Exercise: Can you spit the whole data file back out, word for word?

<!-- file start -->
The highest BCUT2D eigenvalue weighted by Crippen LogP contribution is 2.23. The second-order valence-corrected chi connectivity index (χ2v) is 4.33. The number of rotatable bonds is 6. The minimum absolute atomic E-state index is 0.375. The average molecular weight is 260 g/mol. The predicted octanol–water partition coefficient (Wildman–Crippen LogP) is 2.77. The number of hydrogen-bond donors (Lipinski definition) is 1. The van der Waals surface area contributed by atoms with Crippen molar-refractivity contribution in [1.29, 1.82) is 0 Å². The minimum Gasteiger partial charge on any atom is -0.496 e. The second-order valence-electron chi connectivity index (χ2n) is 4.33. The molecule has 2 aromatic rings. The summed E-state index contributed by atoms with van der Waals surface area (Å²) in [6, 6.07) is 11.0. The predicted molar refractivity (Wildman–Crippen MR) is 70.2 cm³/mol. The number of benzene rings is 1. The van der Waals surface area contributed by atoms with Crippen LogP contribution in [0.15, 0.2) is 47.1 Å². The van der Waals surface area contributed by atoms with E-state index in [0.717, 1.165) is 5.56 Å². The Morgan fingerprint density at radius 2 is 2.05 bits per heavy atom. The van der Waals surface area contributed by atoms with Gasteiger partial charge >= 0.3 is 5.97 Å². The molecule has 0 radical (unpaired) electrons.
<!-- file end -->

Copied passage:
The highest BCUT2D eigenvalue weighted by Crippen LogP contribution is 2.23. The second-order valence-corrected chi connectivity index (χ2v) is 4.33. The number of rotatable bonds is 6. The minimum absolute atomic E-state index is 0.375. The average molecular weight is 260 g/mol. The predicted octanol–water partition coefficient (Wildman–Crippen LogP) is 2.77. The number of hydrogen-bond donors (Lipinski definition) is 1. The van der Waals surface area contributed by atoms with Crippen molar-refractivity contribution in [1.29, 1.82) is 0 Å². The minimum Gasteiger partial charge on any atom is -0.496 e. The second-order valence-electron chi connectivity index (χ2n) is 4.33. The molecule has 2 aromatic rings. The summed E-state index contributed by atoms with van der Waals surface area (Å²) in [6, 6.07) is 11.0. The predicted molar refractivity (Wildman–Crippen MR) is 70.2 cm³/mol. The number of benzene rings is 1. The van der Waals surface area contributed by atoms with Crippen LogP contribution in [0.15, 0.2) is 47.1 Å². The van der Waals surface area contributed by atoms with E-state index in [0.717, 1.165) is 5.56 Å². The Morgan fingerprint density at radius 2 is 2.05 bits per heavy atom. The van der Waals surface area contributed by atoms with Gasteiger partial charge >= 0.3 is 5.97 Å². The molecule has 0 radical (unpaired) electrons.